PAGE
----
Shakespeare in London, dodging taxes and multiculturalism

blackfriarsIt may no longer be the Year of Shakespeare but there’s no shortage of events and exhibitions on offer quite apart from performances of his plays. Coming soon, at the London Metropolitan Archives, is a free exhibition focusing on Shakespeare and London. The exhibition opens on 28 May, running until September, and celebrates in particular the 400th anniversary of Shakespeare’s purchase of the Blackfriars Gatehouse. The document recording the purchase is kept at the London Metropolitan Archives, but because of the document’s age and significance the original will be on display on only some days (listed on the website).

blackfriars signatureAs well as being an impressive document in its own right, it is one of only a handful that features Shakespeare’s signature. The exhibition will explore Shakespeare’s relationship with the capital from his earliest appearances to the present day, illustrating how his plays have continued to live on through performances in a multitude of locations.

It’s an intriguing document: the purchase was made at a time when it’s normally assumed Shakespeare had retired to Stratford. But if so, why did he make this investment in London, when all his other property was in the Stratford area? It was a major investment, costing £140, a very substantial sum. There must have been a reason, but as far as I know nobody’s ever made a very strong case explaining why he might have done this.

The LMA website makes a link between Shakespeare’s life as it will be illustrated in the exhibition and the lecture which is to be given on Thursday 23 May at 7pm at the Hay Festival in which ” three academics from Aberystwyth used a sustainability lens to expose Shakespeare as a tax dodger and grain hoarder.” This story has been rumbling around for weeks and it’ll be interesting to see if they really have come up with more information about Shakespeare’s well-documented financial transactions.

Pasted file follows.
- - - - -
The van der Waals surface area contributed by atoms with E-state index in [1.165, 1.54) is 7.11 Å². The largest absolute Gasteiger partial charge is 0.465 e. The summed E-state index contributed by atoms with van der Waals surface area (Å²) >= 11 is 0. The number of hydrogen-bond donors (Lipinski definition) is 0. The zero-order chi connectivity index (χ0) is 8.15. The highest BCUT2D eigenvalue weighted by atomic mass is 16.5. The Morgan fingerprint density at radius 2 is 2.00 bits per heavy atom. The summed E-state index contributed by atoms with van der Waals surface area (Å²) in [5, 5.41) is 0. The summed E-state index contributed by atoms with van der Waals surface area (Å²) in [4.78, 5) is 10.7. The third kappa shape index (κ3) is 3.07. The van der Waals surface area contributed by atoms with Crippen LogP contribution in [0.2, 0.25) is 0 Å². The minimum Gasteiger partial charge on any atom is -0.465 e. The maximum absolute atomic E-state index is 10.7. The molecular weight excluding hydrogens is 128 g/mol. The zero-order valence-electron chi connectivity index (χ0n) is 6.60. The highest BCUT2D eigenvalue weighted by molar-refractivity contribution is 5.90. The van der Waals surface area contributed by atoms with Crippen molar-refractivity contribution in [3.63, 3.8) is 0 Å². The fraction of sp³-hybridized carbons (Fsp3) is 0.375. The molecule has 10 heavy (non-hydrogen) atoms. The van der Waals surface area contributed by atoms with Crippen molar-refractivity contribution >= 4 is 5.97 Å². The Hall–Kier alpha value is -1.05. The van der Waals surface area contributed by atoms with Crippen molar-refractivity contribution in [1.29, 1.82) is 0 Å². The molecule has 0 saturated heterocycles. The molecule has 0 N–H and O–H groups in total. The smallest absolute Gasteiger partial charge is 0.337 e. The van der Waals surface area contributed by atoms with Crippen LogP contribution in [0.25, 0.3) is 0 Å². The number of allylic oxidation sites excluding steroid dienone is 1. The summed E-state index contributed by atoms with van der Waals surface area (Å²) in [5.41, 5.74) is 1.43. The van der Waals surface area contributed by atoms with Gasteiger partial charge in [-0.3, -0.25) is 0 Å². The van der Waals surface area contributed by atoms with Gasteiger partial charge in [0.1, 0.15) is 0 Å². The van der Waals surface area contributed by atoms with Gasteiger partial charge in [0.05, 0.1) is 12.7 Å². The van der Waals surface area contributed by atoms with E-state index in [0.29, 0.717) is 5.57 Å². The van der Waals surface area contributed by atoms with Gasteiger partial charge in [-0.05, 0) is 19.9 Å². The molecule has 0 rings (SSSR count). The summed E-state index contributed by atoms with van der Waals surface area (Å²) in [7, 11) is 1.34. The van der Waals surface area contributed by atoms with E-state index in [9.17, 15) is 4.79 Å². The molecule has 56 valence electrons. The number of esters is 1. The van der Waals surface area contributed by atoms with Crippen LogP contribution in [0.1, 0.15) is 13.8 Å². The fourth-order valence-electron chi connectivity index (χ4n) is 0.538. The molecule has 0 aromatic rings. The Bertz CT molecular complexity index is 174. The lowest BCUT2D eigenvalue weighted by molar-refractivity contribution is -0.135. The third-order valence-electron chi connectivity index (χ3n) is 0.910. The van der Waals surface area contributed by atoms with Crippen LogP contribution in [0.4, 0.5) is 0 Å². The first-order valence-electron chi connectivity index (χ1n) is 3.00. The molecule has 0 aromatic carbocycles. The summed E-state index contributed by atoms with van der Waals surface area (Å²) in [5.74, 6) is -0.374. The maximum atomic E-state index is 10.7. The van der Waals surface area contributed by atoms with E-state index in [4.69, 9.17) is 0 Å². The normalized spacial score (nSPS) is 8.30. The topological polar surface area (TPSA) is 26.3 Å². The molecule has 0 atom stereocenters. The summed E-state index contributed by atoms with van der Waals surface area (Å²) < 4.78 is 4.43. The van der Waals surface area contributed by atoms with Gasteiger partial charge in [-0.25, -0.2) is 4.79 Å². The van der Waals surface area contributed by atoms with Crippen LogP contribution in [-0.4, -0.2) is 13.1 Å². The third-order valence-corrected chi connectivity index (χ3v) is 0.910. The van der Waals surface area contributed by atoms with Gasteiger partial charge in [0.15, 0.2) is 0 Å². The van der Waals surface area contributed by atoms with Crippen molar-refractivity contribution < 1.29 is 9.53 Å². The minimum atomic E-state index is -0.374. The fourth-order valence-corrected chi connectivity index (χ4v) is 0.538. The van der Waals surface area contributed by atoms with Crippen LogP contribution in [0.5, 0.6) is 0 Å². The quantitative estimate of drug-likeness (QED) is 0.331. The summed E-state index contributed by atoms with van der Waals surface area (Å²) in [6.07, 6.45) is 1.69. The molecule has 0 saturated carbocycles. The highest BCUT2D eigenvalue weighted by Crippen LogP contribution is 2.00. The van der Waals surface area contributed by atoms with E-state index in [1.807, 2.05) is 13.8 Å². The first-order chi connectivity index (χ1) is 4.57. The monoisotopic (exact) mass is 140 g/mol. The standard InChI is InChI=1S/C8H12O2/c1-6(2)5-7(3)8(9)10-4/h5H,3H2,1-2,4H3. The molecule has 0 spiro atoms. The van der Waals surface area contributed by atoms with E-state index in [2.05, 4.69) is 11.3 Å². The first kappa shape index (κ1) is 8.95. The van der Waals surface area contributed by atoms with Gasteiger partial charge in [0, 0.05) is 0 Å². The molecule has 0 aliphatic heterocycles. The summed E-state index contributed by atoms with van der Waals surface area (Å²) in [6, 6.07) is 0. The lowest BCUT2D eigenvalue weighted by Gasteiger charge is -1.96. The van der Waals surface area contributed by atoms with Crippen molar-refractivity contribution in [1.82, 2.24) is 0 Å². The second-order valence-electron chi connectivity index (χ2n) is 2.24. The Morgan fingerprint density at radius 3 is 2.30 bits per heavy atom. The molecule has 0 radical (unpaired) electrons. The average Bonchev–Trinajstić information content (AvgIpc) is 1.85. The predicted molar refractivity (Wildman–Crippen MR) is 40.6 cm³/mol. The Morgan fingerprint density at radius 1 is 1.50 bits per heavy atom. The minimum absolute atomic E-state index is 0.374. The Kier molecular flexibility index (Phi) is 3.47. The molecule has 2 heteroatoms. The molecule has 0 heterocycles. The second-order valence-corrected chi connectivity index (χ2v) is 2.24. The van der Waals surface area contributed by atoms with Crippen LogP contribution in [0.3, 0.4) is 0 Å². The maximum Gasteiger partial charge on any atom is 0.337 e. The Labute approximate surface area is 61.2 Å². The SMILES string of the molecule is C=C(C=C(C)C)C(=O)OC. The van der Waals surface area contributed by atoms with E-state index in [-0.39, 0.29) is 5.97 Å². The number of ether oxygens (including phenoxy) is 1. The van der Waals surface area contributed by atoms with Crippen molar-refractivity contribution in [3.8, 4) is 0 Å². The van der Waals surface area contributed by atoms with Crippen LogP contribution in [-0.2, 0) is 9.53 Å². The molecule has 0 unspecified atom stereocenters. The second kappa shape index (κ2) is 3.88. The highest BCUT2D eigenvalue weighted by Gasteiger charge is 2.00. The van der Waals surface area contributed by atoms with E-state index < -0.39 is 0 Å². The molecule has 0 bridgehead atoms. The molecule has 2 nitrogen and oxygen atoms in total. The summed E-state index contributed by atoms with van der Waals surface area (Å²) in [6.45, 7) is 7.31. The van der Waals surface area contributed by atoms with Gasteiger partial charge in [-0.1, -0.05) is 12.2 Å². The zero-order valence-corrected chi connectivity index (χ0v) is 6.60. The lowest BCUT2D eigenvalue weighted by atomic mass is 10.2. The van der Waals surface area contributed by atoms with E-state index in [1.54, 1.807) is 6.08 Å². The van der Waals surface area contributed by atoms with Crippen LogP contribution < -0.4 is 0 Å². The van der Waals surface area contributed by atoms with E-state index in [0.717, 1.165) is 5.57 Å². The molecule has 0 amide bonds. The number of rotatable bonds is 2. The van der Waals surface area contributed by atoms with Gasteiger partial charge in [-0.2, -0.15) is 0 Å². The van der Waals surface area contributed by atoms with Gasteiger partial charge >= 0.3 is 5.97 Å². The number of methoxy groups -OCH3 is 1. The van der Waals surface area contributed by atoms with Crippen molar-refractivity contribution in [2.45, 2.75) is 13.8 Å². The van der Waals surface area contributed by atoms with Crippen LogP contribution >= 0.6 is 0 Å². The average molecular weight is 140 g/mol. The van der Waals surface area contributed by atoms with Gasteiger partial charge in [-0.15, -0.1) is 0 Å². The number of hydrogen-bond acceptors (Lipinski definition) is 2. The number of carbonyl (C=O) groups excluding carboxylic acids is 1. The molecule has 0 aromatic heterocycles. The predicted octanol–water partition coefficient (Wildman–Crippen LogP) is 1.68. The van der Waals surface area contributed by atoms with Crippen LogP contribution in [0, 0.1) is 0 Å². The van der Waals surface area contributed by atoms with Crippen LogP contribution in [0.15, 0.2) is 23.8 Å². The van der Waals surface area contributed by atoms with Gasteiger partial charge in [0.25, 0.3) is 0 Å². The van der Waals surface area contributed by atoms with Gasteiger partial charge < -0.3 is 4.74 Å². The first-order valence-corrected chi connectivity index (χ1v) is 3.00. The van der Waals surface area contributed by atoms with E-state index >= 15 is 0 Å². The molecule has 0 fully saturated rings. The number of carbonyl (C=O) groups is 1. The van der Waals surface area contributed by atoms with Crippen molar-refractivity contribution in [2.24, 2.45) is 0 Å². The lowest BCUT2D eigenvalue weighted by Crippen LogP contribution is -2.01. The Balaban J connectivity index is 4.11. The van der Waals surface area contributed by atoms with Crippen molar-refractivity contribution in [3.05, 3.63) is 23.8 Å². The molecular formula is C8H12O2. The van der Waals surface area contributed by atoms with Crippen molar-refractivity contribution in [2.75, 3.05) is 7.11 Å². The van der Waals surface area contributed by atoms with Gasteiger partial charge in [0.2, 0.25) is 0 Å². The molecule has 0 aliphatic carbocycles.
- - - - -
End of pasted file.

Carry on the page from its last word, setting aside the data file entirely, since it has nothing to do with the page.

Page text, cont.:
Jospeh Marcell as King Lear

Jospeh Marcell as King Lear

Also in London until 23 June is the exhibition To Tell My Story, part of the BBA Shakespeare project. The exhibition focuses on the history of British Blacks and Asians in the history of Shakespeare. Currently at Shakespeare’s Globe, the exhibition will later be seen at Bristol, Lambeth and Leicester. It’s timely as this year Shakespeare’s Globe is staging King Lear with the distinguished black actor Joseph Marcell in the title role.

In charge of the BBA Shakespeare project is Dr Tony Howard, who is giving a series of talks at the Globe Theatre this summer relating to the plays in this year’s repertoire on stage and screen, not directly related to multiculturalism.

Sadly, I missed the live Twitter discussion which was held on Monday, 20 May, but the University of Warwick is hosting a symposium on the subject of Multicultural Shakespeare bringing academics and practitioners from Britain and the USA together to consider the past, present and future of the subject. This will take place on 2nd July. The University has also made available a podcast discussion by Tony Howard and actor Nicholas Bailey on Shakespeare: Crossing the Colour Line.

And if you’d like to find out more about this major project there’s an AHRC film introducing it here.


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